According to a note posted two months ago in the building’s entrance, the 1.3 metre long snake, an Inland Taipan, escaped from its owner, receiving intense media interest at the time.
The Inland Taipan, also known as the Small Scaled Snake, is native to Australia and is known as one of the world’s most poisonous snakes.
After a two month hunt for the snake that has proved fruitless, the conclusion has now been drawn that the whole episode was a hoax; a hoax that has incurred substantial cost.
According to the building’s caretaker, Thomas Marot, all indications point to the fact that there was never a snake on the loose and he told the Aftonbladet daily on Tuesday that more than 100,000 kronor ($15,900) has been spent in the meantime.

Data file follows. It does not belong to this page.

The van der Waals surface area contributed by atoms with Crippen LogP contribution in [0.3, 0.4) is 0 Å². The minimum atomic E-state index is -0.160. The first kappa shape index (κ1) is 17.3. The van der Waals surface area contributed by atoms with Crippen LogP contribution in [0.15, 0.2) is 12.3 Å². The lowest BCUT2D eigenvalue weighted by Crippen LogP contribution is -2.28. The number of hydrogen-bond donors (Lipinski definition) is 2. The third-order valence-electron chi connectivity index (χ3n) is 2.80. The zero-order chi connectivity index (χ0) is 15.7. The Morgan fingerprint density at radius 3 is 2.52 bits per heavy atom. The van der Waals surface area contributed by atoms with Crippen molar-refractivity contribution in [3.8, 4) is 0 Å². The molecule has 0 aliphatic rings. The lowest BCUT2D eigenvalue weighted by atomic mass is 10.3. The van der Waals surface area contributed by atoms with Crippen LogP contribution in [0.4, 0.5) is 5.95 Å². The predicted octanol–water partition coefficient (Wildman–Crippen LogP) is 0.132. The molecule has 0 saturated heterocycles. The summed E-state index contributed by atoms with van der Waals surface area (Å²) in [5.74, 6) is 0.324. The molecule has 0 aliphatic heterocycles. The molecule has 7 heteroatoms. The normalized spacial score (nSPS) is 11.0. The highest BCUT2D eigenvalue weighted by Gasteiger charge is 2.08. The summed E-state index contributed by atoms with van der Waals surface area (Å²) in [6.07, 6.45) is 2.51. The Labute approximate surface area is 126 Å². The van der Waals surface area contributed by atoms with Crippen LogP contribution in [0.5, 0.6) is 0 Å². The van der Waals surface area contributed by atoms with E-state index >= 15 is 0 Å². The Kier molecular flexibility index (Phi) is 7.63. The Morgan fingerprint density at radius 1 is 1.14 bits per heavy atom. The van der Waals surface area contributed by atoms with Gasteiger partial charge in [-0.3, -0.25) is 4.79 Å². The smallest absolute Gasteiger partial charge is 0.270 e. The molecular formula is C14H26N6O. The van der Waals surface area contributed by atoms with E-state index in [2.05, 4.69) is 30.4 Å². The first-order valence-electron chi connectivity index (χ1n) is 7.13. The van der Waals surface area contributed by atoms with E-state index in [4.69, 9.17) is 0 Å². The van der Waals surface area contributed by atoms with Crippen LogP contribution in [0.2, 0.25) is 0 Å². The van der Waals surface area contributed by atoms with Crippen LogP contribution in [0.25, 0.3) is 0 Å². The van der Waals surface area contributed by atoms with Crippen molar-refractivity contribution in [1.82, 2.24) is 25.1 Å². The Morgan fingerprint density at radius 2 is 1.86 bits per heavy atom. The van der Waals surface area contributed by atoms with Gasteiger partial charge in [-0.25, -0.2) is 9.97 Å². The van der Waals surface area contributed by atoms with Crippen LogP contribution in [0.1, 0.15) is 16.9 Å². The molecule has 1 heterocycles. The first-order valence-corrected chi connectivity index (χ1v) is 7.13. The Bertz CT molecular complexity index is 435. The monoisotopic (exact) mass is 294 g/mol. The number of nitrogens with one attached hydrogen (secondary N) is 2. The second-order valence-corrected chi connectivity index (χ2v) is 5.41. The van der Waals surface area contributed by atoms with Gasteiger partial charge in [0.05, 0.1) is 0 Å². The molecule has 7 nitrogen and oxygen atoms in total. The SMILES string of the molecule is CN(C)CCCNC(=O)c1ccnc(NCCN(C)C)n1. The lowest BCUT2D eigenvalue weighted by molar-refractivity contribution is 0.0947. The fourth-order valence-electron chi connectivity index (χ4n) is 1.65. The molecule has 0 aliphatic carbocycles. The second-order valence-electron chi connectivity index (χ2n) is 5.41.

The offending note described the predator as “a teenager” which hadn’t yet fully developed its venomous potential, and urged anyone who may have seen it to contact a veterinarian or emergency services.
Residents in the building in the meantime took no chances and shored up their ventilation ducts and placed heavy books on their toilet seats, among other precautions.
The intensive search for the snake has also included the employment of dedicated snake hunters who have been scouring the vicinity.
Jonas Wahlström from the Skansen animal park in Stockholm was however one of the first to warn that the tale seemed highly improbable.
“The Inland Taipan is found in only one place in Sweden and that’s at the Skansen vivarium. They are incredibly poisonous so they aren’t especially popular as pets,” he told Aftonbladet in April.